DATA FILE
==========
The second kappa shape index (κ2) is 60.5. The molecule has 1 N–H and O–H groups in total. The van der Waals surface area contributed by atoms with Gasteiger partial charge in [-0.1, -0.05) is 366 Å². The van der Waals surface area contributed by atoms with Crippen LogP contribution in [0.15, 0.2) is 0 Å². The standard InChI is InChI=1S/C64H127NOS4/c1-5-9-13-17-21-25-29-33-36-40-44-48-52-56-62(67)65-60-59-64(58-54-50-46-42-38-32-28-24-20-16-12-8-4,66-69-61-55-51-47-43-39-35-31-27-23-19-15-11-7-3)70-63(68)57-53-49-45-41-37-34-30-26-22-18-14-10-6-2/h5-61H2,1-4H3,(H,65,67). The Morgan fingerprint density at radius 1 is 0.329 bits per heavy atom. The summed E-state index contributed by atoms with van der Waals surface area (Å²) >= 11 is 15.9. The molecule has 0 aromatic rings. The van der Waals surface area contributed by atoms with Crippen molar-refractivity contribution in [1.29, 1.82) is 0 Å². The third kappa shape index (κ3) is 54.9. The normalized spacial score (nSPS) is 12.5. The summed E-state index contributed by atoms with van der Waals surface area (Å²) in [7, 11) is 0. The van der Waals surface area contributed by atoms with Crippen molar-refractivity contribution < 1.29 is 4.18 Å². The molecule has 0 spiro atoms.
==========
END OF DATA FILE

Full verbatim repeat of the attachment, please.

The second kappa shape index (κ2) is 60.5. The molecule has 1 N–H and O–H groups in total. The van der Waals surface area contributed by atoms with Gasteiger partial charge in [-0.1, -0.05) is 366 Å². The van der Waals surface area contributed by atoms with Crippen LogP contribution in [0.15, 0.2) is 0 Å². The standard InChI is InChI=1S/C64H127NOS4/c1-5-9-13-17-21-25-29-33-36-40-44-48-52-56-62(67)65-60-59-64(58-54-50-46-42-38-32-28-24-20-16-12-8-4,66-69-61-55-51-47-43-39-35-31-27-23-19-15-11-7-3)70-63(68)57-53-49-45-41-37-34-30-26-22-18-14-10-6-2/h5-61H2,1-4H3,(H,65,67). The Morgan fingerprint density at radius 1 is 0.329 bits per heavy atom. The summed E-state index contributed by atoms with van der Waals surface area (Å²) >= 11 is 15.9. The molecule has 0 aromatic rings. The van der Waals surface area contributed by atoms with Crippen molar-refractivity contribution in [1.29, 1.82) is 0 Å². The third kappa shape index (κ3) is 54.9. The normalized spacial score (nSPS) is 12.5. The summed E-state index contributed by atoms with van der Waals surface area (Å²) in [7, 11) is 0. The van der Waals surface area contributed by atoms with Crippen molar-refractivity contribution < 1.29 is 4.18 Å². The molecule has 0 spiro atoms.